You might not expect there to be a thriving street market at the top of Holloway Road, but nonetheless in the last eight years Archway Market has become a well-loved Saturday institution.
It’s classy while being entirely democratic: a secondhand book stall (where a paperback can be yours for £2) rubs shoulders with organic bakery and seasonal veg, and £4 hog roast baps fly out near the finest cheese and charcuterie in the postcode.
Some of our favourite things right now? Brightly coloured rainbow chard and romanesco cauliflowers from Farmer Ted, whose unsprayed seasonal vegetables are fresh out of Lincolnshire fields. Even tastier are his ‘marfona’ potatoes – a delicious variety that people travel far to buy.
Here are a load more Market highlights, plus some facts about Archway that you might not realise.
Raw Cheese Power are on hand weekly with everything from taleggio to gorgonzola, mature Cheshires, ‘killer brie’ and a creamy gruyere. Try some slathered over fabulous organic crusty white or rye from Celtic Bakery. Add some of Ted’s Veg deep pink horseradish and beetroot chutney – a perfect Autumn condiment.
Appetite London are an artisan stall with melt-in-the-mouth charcuterie and delectable bacon. Take a whole ham, or watch it carved before your eyes. Top recommendations include Southern Italian spreadable sausage, delicate dry cured pork with fennel, salami cooked in Barolo – and, best of all, the truffled salami.
Unlike dry supermarket offerings, the meatballs from Marsh Produce are fine, juicy and delicious with a pasta sauce. This Kent family farm has the highest welfare standards producing the free-est range meat you can find, and it shows. Get a whole chicken or a beef joint for Sundays, and all the usual cuts for midweek, and take care to get some of their sausages – they sell out fast.
Sweet-toothed punters may enjoy truffles of the chocolate variety from the Cocoa Den – or a whole chocolate skull makes a great gift. Then try a smooth espresso from Caleb’s Bean There Drunk That van.
Something non edible? Try jasmine soap from Nika Deluxe or browse the vintage crockery, glass and collectables on ‘Curiosity Corner’. And of course there’s a cornucopia of quality secondhand books at Word on the Street with voracious reader and Pavement Professor Jon on hand for a recommendation.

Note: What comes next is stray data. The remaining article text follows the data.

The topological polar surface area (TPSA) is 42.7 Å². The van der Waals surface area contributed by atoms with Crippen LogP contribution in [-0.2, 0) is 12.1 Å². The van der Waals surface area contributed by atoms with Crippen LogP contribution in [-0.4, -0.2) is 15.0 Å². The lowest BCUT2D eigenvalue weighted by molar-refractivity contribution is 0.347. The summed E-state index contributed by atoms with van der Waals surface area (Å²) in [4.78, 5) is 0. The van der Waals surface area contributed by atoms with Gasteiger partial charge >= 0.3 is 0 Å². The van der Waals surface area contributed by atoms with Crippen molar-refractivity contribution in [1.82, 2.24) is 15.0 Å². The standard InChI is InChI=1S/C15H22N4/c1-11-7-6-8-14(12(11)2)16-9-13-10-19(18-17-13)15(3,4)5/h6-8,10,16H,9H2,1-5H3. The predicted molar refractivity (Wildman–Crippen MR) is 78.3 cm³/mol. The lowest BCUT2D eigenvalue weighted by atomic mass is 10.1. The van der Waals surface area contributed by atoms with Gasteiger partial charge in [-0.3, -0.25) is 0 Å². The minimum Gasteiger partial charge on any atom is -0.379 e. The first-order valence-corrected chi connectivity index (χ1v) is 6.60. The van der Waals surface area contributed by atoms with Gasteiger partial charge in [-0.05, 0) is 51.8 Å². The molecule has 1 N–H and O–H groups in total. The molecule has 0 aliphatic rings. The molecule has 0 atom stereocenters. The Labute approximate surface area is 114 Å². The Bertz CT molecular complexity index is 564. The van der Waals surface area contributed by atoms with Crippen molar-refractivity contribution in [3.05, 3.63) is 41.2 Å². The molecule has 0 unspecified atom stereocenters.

You can have a great healthy lunch at the market with Sisters Kitchen Greek cuisine serving up pies with fabulous fillings encased in wonderful pastry plus gorgeously herbed moussaka.
Crepe En Scene offer a tempting variety of savoury and sweet pancakes cooked fresh by an expert, while Neriman’s produce a legendary hog roast which effuses fennel, rosemary and garlic, slow cooked, with apple sauce and crunchy slabs of crackling. So’ Mel dishes up Portuguese cakes and pastries for pud.
Need to rest those weary feet? There’s a handful of tables and chairs dotted around for you to relax and soak up the atmosphere of this London treasure.
Four quirky Archway facts that you may not know
2.Archway was north London’s San Fran
1.There are 10 parks within a mile
Archway Park, Hillrise Park, Dartmouth Park, Elthorne Park, Sunnyside Gardens, Crouch Hill Park, Waterlow Park, Whittington Park, Foxham Gardens, and Tufnell Park Playing Fields. There’s also the atmospheric Parkland Walk which connects Highgate to Finsbury Park.
A cable car system was installed up Highgate Hill in 1884. It was the first such in Europe, its cable 1.5 miles long and powered by two steam engines housed on the east side of Highgate High Street. The company which owned the tramway was never financially successful and the system was abandoned in 1909. 3.Dick Whittington’s cat is here
It was at Archway that Dick Whittington heard the Bow Bells ringing and returned to London. A statue on Highgate Hill commemorates this. He became Lord Mayor four times between 1397 and 1419. But no cat – that was a later panto addition. Find another moggy at the entrance to Whittington Park. 4.John Nash built the original Archway bridge
A stone structure of an arch topped by a colonnade, it was erected in 1813 and carried Hornsey Lane high above the Archway bridge. Nash’s design was demolished because it was too narrow and replaced by Sir Alexander Binnie’s current cast iron structure in 1897.